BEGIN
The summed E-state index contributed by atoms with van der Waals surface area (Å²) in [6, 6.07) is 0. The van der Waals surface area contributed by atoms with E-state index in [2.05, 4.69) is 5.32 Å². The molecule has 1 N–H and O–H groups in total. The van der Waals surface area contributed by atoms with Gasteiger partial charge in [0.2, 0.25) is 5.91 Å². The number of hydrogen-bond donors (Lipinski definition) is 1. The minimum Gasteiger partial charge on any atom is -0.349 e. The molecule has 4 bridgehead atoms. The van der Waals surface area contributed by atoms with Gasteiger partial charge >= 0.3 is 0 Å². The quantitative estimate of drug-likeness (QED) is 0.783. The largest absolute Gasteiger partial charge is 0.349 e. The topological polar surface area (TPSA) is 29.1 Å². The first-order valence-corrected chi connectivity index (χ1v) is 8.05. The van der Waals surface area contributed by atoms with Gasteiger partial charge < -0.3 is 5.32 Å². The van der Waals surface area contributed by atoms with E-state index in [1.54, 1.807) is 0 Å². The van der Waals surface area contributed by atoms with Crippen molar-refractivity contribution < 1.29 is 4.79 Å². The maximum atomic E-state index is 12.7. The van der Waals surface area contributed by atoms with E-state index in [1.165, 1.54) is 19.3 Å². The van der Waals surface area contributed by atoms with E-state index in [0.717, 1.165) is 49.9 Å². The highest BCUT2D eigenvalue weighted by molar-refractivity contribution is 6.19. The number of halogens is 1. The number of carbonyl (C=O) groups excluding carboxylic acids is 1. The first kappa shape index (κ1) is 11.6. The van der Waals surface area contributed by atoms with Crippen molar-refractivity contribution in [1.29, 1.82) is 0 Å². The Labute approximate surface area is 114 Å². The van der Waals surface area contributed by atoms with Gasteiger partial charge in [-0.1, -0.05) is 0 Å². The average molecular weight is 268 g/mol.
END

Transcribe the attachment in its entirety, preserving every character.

The summed E-state index contributed by atoms with van der Waals surface area (Å²) in [6, 6.07) is 0. The van der Waals surface area contributed by atoms with E-state index in [2.05, 4.69) is 5.32 Å². The molecule has 1 N–H and O–H groups in total. The van der Waals surface area contributed by atoms with Gasteiger partial charge in [0.2, 0.25) is 5.91 Å². The number of hydrogen-bond donors (Lipinski definition) is 1. The minimum Gasteiger partial charge on any atom is -0.349 e. The molecule has 4 bridgehead atoms. The van der Waals surface area contributed by atoms with Gasteiger partial charge >= 0.3 is 0 Å². The quantitative estimate of drug-likeness (QED) is 0.783. The largest absolute Gasteiger partial charge is 0.349 e. The topological polar surface area (TPSA) is 29.1 Å². The first-order valence-corrected chi connectivity index (χ1v) is 8.05. The van der Waals surface area contributed by atoms with Gasteiger partial charge < -0.3 is 5.32 Å². The van der Waals surface area contributed by atoms with E-state index in [1.54, 1.807) is 0 Å². The van der Waals surface area contributed by atoms with Crippen molar-refractivity contribution < 1.29 is 4.79 Å². The maximum atomic E-state index is 12.7. The van der Waals surface area contributed by atoms with E-state index in [1.165, 1.54) is 19.3 Å². The van der Waals surface area contributed by atoms with E-state index in [0.717, 1.165) is 49.9 Å². The highest BCUT2D eigenvalue weighted by molar-refractivity contribution is 6.19. The number of halogens is 1. The number of carbonyl (C=O) groups excluding carboxylic acids is 1. The first kappa shape index (κ1) is 11.6. The van der Waals surface area contributed by atoms with Crippen molar-refractivity contribution in [1.29, 1.82) is 0 Å². The Labute approximate surface area is 114 Å². The van der Waals surface area contributed by atoms with Gasteiger partial charge in [-0.1, -0.05) is 0 Å². The average molecular weight is 268 g/mol.